I have basically no paper. I don’t say that to virtue signal, I’m just glad I went through the process of scanning everything. It’s much better to be able to call up searchable PDFs in Google Drive than try to find paper in some kind of physical filing system. This post is a short write-up of the two phases of going paperless: the initial mega-scan of every piece of paper you have (and shredding…) and the maintenance part where you scan everything as it comes in.
The first part of going paperless takes at least a few hours. It involves scanning all of your existing paper documents. In order to have a useful destination, make sure you have enough space on your computer. I’m not sure how physical paper converts into digital space, but I found that a regular 8.5x11 piece of paper takes up about half a MB. So multiply roughly the number of sheets you have of paper by 2 and that is the number of megabytes of storage you will need for the files.
I found that doing the first part with a digital scanner (ie. the Google Drive app) to be next to impossible in terms of efficiency. I gave up and bought a feed scanner. It was around $80 on Amazon and well worth the time savings getting all the pages I had scanned. I kept every receipt I have ever spent, every statement, every item from school and so on but I wanted to keep as much as possible so I scanned all of it. It took a few days, with a few hours in each day, to actually get through all of it.
Once everything is scanned and loaded into your PC, it can be nice to upload it to a cloud service. There may be less privacy, but it is more likely to last there compared to when it lives on a single device. Ideally use a service that allows for a local backup of the file in the cloud service. Google Drive is nice for this, and also uses AI to figure out what text is contained in your files. It is extremely accurate, and makes it easy to “Google” your own documents.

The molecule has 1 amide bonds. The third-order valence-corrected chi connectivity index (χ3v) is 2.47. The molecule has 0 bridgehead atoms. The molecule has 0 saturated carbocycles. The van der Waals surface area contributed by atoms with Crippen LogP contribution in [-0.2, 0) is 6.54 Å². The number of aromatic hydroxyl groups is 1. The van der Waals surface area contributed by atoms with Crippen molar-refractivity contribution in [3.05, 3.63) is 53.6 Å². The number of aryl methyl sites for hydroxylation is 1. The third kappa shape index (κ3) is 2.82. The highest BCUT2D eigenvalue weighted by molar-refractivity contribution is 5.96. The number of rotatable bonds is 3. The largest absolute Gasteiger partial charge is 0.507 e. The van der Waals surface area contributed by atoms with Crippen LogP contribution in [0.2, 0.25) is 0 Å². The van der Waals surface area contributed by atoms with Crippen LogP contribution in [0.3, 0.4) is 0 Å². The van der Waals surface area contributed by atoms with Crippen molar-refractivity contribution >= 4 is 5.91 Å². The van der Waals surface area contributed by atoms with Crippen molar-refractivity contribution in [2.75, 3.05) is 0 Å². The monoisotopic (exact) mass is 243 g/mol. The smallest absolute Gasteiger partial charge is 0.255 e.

The second part of going paperless is ongoing scanning. I have a system where whenever I get mail, a receipt or some other form of paper, I scan it using the Google Drive app pretty much immediately. I also bought a shredder to add some security theatre to my life and slightly improve how private it is to recycle the paper when I am done scanning it. At this point it’s just routine to scan paper using the Google Drive app and then shred it. The key is not letting paper build up again or you have to go through everything all over again.
In terms of actually filing the digital documents, my experience suggests that the less complicated the system you employ the more likely you are to stick to it. I just have a few folders (real estate, family, photos, finances, personal and work) and I dump everything into those folders. Now when I need something I just use the search bar, and that has taught me how to name things (if necessary) to be able to recall it when I want it. Google’s OCR tech is so good at this point even naming files seems like a waste, but I still do in case I ever want to switch to an offline option or the context would be helpful for some other reason in the future.
The last point that warrants mentioning on the subject of going paperless is that you should also do what you can to fight paper-based documents from entering your life in the first place. While the government, banks, insurance companies and other intrinsic monopolies can pretend it’s still the 19th century, most of them offer poorly marketed paperless and digital options for communication. I make a habit of making sure there is no way something coming into my life as paper can be instead be paperless. If that involves investing 30 seconds Googling for a digital alternative, I consider that worth it to save future scanning time.
The main bottleneck to going paperless is getting over the initial hump of scanning everything you currently have. Once that is done, maintaining it is pretty easy. One option if you are brave would just be to declare paper bankruptcy, shred (most) of it, and start scanning from then on. I found that given how easy it is to scan, and how little space the files take up, it just makes sense to scan everything. The only expense is Google Drive (usually free) and a feed scanner if you want to save time initially. It was well worth it.